Months ago I ended what had become one of my living nightmares over the past years: invitations to be connected in LinkedIn.
This has cost me months of procrastination and indecision.
The disquiet resulting from not being able to answer each and every one of these invitations has been such that I’ve even considered closing down my LinkedIn account. Yes, the account that provided 35% of my annual turnover in 2011 and 20% in 2012. How is it that I’d even consider annihilating something that is profitable for me? Very simple: right now, it only offers me hundreds of requests to be connected, taking up time that I’d rather dedicate to more important things for the people who are really in my reach and for myself, of course.
The pace ran me down
Everything was fine until summer 2012 when I started losing the pace on LinkedIn: the time taken by actively taking part in groups, taking an interest in my network and contacting six or seven people with whom I considered I should be connected every week. Also, the time dedicated to personally and humanly answer everyone who had invested their time in sending me a connection request, regardless of whether they had sent a ‘template’ message or whether they bothered answering back after that. I continued doing it. I believe in human relations as the basis for the social web.
The more you connect, the more multiple connections you get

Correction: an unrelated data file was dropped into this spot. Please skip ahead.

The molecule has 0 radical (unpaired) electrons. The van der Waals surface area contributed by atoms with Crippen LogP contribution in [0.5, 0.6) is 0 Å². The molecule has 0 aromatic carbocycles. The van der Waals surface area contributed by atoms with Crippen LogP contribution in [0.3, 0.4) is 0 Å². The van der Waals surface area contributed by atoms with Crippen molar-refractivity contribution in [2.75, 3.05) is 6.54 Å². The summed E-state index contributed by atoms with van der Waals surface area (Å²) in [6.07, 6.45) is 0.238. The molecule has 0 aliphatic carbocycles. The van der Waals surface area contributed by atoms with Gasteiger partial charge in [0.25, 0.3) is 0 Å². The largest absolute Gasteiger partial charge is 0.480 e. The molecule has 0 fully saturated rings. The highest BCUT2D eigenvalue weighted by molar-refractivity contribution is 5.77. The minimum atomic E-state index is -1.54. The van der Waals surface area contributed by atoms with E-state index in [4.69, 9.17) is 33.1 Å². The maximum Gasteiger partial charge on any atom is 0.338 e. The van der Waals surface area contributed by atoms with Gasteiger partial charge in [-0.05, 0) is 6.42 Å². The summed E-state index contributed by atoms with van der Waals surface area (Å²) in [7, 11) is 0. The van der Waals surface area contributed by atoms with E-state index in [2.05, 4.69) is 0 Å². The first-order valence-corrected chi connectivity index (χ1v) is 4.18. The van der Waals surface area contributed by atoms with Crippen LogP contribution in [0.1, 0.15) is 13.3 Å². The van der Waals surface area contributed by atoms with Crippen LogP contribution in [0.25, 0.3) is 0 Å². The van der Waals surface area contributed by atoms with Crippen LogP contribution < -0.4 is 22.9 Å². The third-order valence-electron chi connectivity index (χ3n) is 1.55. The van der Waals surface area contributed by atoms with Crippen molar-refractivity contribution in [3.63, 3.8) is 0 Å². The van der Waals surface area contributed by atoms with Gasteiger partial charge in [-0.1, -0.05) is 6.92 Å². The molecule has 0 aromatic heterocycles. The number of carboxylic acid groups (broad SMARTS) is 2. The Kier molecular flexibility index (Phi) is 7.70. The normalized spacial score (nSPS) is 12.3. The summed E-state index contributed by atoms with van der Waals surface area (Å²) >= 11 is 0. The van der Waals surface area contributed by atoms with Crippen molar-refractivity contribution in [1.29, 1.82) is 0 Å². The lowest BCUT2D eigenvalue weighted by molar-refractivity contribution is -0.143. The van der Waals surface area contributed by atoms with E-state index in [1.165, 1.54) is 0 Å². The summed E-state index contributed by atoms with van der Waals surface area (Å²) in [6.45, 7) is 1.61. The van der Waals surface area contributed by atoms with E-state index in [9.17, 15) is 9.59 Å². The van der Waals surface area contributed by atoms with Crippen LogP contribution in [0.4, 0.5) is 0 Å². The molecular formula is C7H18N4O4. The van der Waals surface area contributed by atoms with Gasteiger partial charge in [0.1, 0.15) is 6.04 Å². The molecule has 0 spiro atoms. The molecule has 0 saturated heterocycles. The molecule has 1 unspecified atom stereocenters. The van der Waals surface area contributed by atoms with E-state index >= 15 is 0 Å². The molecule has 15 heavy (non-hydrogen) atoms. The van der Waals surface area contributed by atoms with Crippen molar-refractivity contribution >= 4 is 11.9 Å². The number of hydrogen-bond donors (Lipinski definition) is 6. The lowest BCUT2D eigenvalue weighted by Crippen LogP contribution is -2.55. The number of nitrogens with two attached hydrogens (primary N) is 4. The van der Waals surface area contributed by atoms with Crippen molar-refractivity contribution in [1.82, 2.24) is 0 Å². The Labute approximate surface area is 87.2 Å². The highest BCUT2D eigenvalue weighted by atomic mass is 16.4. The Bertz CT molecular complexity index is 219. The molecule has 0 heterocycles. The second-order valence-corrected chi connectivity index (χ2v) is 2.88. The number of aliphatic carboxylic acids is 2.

More and more invitations kept coming. I tried to use the weekends to answer between 60 and 100 invites. However, the more I accepted, the more I answered, the more new invitations I’d receive. This is easy to explain: the more requests you accept, the more visible you become in each contact’s homepage, the more visible and exposed you are to further connections. This would be great if those connections added value. However, from my experience, barely 5% of my contact network is useful to the end result, or to help other people. It therefore becomes a huge drawback as the more people you accept, the more requests you get from other people; especially nowadays when it seems that connecting through LinkedIn has become a national sport.
Changing things to improve the result
Result: more than 4,100 requests to answer. The dilemma for me is that I’ve always wanted to answer every request personally. Unfortunately, I cannot face such a deluge. It would only involve a meaningless sacrifice that I’m unwilling to make. The use given to LinkedIn no longer adds value. It’s become saturated.
So, in order not to give up my LinkedIn account or the human touch I wish to maintain, from a few months to now on I will only respond personally to those people who explain the reason for contacting me and those who can benefit from connecting with me. All other invitations I will accept without answering back. I think this is a fair exchange: I’ll bother with people who bother. Anyone else, if they want or need anything in particular, make this clear; at the end of the day, it’s you who started any action, so the result will depend on how you start it. Any of the people whom I’ve contacted through LinkedIn knew my purpose right from the start.
LinkedIn invitations add no value; the value lies in the connection you’re trying to make.
Photo credit: Deb Nystorm.